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There are many cases in which a company established in Spain distributes dividends to its partner who is not a tax resident in Spain.

In this type of case, both Spanish companies and non-resident partners encounter difficulties in determining the taxation of this income. This is due to the fact that not only are Spanish tax regulations applicable, but also the applicability of other types of regulations, such as the Conventions for the Avoidance of Double International Taxation between the country of residence of the partner and the country of incorporation of the company, would also come into play.

Throughout this article, we will analyse the key aspects to be taken into account in this type of case, such as corporate income taxation, applicable withholdings and the possible application of international double taxation treaties.

Corporate income taxation of the distribution of dividends to a partner not tax resident in Spain

The distribution of dividends by a partner to a company is treated for accounting purposes as an expense. However, the tax regulations, specifically the Corporate Income Tax regulations (Law 27/2014 of 27 November), establishes in article 15, section a) that:

‘Expenses that represent a return on equity shall not be considered as tax-deductible expenses’.

In other words, expenses arising from a dividend distribution will be considered as a return of equity and will be a non-deductible expense for the company.

In this respect, the tax regulations seek to correct the accounting result, in accordance with the corresponding tax rules and specifications. Therefore, the company must include the amount of this distribution in its corporate income tax settlement and pay 25% of this amount to the tax authorities.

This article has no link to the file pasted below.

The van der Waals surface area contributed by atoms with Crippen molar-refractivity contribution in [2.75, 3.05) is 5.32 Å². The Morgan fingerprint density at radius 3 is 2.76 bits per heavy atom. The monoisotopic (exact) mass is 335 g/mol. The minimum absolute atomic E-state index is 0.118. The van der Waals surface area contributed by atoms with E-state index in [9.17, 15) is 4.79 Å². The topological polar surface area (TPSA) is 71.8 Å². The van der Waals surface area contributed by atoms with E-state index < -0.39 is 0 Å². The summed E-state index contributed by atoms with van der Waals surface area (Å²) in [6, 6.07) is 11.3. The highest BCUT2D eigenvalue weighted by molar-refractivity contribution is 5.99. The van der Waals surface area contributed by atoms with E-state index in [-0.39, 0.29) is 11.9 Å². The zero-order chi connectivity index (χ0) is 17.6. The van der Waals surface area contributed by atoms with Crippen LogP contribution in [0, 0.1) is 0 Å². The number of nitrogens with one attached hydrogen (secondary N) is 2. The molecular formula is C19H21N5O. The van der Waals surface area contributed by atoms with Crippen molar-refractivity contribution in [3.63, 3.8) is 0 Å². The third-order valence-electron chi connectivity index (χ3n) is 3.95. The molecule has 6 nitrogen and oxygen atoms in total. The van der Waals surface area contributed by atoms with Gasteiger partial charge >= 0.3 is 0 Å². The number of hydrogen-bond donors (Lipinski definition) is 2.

Withholding taxes applicable in cases of dividend distributions to non-tax resident partners

However, once the accounting and tax nature of dividend distributions has been determined, it is necessary to determine whether a company is liable to withhold withholding tax or withholding on account for the payment of this type of income.

Article 128 of the Corporate Income Tax Act establishes that entities that pay income subject to corporate income tax are obliged to withhold income tax and must submit the corresponding declarations on the amounts withheld, in addition to an annual summary of withholdings.

In this respect, paragraph 6(a) of the aforementioned article establishes that the percentage of withholding or payment on account shall be 19%.

What role do International Double Taxation Conventions play in a dividend distribution?

In this type of situation, the first step is to determine whether the country of residence of the company’s partner has signed an agreement with Spain to avoid international double taxation and, if so, what the tax treatment is for this type of income.

A Double Taxation Convention is an international treaty between two countries, the purpose of which is to determine which country should be taxed on the income, when in principle both countries would be entitled to tax the income.

Spain currently has signed Double Taxation Avoidance Agreements with many countries, such as Italy, France, the United Kingdom, Turkey, the Dominican Republic and Mexico, among others.

In these Conventions it is established as a general rule whether taxation is exclusive for one of the states or, on the contrary, whether it is shared between the two states.

Notwithstanding the above, many Conventions set a maximum tax rate at which income can be taxed, as is the case between France and Spain, which sets a maximum rate of 15% for income derived from dividends.

Consequently, the non-resident partner of the company should provide a tax residence certificate from the country in which he resides. Thus, the company, instead of applying the withholding rate established in our Spanish domestic regulations – a withholding rate of 19% – will withhold the maximum rate established in a Convention for the Avoidance of Double International Taxation. If we continue with the example of France, it would be a rate of 15%.

Consequently, this would mean that the company could withhold less from the partner than the amount established in Spanish domestic law.

If the non-tax resident partner does not provide this tax residence certificate, the company will be obliged to withhold the percentage established in the Corporate Income Tax Act, i.e. 19%. In addition, the non-tax resident partner will be obliged to file a non-resident form requesting a refund for the difference between the withholding applied in Spain and that which would correspond by virtue of an International Double Taxation Avoidance Agreement.

Do you need advice? Access our area related to the tax aspects of the distribution of dividends to a company when a partner is not a tax resident in Spain:

Tax Advice | Devesa Lawyers

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